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George P. Rowell and Company's American Newspaper Directory containing accurate lists of all the newspapers and periodicals published in the United States and territories, and the dominion of Canada, and British Colonies of North America, together with a description of the towns and cities in which they are published: description of towns and cities. (ed. George P. Rowell and company) 3 3 Browse Search
Rev. James K. Ewer , Company 3, Third Mass. Cav., Roster of the Third Massachusetts Cavalry Regiment in the war for the Union 3 3 Browse Search
The Photographic History of The Civil War: in ten volumes, Thousands of Scenes Photographed 1861-65, with Text by many Special Authorities, Volume 1: The Opening Battles. (ed. Francis Trevelyan Miller) 2 0 Browse Search
Rebellion Record: a Diary of American Events: Poetry and Incidents., Volume 6. (ed. Frank Moore) 2 0 Browse Search
Benson J. Lossing, Pictorial Field Book of the Civil War. Volume 1. 2 0 Browse Search
Robert Underwood Johnson, Clarence Clough Buell, Battles and Leaders of the Civil War. Volume 4. 2 0 Browse Search
Francis B. Carpenter, Six Months at the White House 2 0 Browse Search
Rebellion Record: a Diary of American Events: Documents and Narratives, Volume 6. (ed. Frank Moore) 2 0 Browse Search
Oliver Otis Howard, Autobiography of Oliver Otis Howard, major general , United States army : volume 1 2 2 Browse Search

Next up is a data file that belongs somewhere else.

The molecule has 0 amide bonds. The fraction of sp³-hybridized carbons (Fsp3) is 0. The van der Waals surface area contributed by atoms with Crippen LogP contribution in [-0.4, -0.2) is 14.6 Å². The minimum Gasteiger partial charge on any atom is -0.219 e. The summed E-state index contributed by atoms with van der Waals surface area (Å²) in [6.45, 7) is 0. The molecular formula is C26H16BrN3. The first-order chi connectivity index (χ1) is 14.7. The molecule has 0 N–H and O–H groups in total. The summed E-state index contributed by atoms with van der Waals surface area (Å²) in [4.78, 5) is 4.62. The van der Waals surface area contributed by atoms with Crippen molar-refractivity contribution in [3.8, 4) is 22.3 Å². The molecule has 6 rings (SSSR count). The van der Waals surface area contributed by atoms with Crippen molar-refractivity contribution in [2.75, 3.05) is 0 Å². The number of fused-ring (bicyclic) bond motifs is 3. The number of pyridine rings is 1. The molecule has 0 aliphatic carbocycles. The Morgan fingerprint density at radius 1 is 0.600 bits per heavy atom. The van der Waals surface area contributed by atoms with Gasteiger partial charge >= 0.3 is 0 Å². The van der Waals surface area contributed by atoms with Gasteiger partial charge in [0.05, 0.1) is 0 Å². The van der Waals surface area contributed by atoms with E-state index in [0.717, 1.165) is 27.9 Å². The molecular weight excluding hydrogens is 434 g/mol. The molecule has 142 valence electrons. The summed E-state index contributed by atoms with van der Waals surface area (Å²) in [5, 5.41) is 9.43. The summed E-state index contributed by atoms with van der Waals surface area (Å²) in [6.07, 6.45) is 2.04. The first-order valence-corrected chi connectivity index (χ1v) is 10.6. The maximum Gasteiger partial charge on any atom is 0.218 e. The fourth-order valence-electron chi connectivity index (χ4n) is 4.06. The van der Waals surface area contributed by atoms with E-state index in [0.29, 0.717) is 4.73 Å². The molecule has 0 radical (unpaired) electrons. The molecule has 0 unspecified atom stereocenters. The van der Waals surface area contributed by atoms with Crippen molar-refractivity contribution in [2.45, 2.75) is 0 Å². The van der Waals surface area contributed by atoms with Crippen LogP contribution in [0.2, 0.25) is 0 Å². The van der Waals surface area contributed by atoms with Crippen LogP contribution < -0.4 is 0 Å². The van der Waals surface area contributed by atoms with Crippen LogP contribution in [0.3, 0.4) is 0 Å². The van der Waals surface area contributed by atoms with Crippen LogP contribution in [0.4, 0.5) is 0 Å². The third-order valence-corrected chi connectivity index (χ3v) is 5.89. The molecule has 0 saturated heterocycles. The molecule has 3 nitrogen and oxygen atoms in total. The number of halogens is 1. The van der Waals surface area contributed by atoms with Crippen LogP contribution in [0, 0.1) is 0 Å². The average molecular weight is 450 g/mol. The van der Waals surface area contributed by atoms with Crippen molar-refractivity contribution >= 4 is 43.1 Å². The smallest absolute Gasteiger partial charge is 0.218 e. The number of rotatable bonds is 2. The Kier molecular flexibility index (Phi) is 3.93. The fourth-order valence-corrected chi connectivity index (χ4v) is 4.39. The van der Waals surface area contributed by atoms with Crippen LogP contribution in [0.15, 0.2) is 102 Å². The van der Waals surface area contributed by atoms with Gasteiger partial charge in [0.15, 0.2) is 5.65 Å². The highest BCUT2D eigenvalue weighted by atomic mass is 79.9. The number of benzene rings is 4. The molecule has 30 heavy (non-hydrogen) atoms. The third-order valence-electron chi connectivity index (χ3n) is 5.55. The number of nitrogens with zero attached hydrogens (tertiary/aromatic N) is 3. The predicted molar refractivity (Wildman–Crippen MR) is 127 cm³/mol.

Ulysses S. Grant, Personal Memoirs of U. S. Grant 2 0 Browse Search
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n, made a reconnaissance from Edwards' Ferry, in Virginia, along the Lees-burg road, beyond Goose Creek, drove in a vidette of the enemy's, received the fire of a platoon of the rebels' infantry, and returned without other loss than that of two horses.--(Doc. 101.) The Charleston Mercury, of this date, says: Our privateers are far from idle, although we hear less than formerly of their doings in the New York papers. Among their latest exploits is the capture of the brig Granada, of Portland, Me., (Pettingill, master,) from Neuvitas, Cuba, for New York, with a cargo of sugar, molasses, mahogany, and honey. We also hear it whispered that there has been an important (and not involuntary) accession to our stock of sugar, molasses, coffee, &c. General Zollicoffer, with six thousand infantry, sixteen hundred horse, and one battery of artillery, was repulsed by the Union forces under General Schoepf at Camp Wild Cat, Laurel County, Ky. For some days previous, the position had bee
the present civil war, the further horrors of servile insurrection, murder, rapine, and plunder. --(Doc. 186.) Lieut. J. L. Barnes, Missouri Volunteers, met D. R. Barclay, Confederate Commissioner, in St. Louis, and arranged for the exchange of the Union men taken prisoners by the rebels at Lexington, and the rebels taken prisoners at Camp Jackson by Gen. Lyon.--St. Louis Democrat. The steamer Constitution and Forest City, with the van of Gen. Butler's expedition, sailed from Portland, Maine.--Boston Post, Nov. 25. Public notice was given that Government will give the pay of U. S. soldiers who are prisoners of war to persons presenting written authority from the prisoner to draw his pay, or, without such authority, to his wife, the guardian of his minor children, or his widowed mother. --(Doc. 187.) Gen. Thomas, in command of the left wing of the Union army in Kentucky, advanced his entire force from Danville to Columbia in Adair Co.--The Fifty-ninth regiment N. Y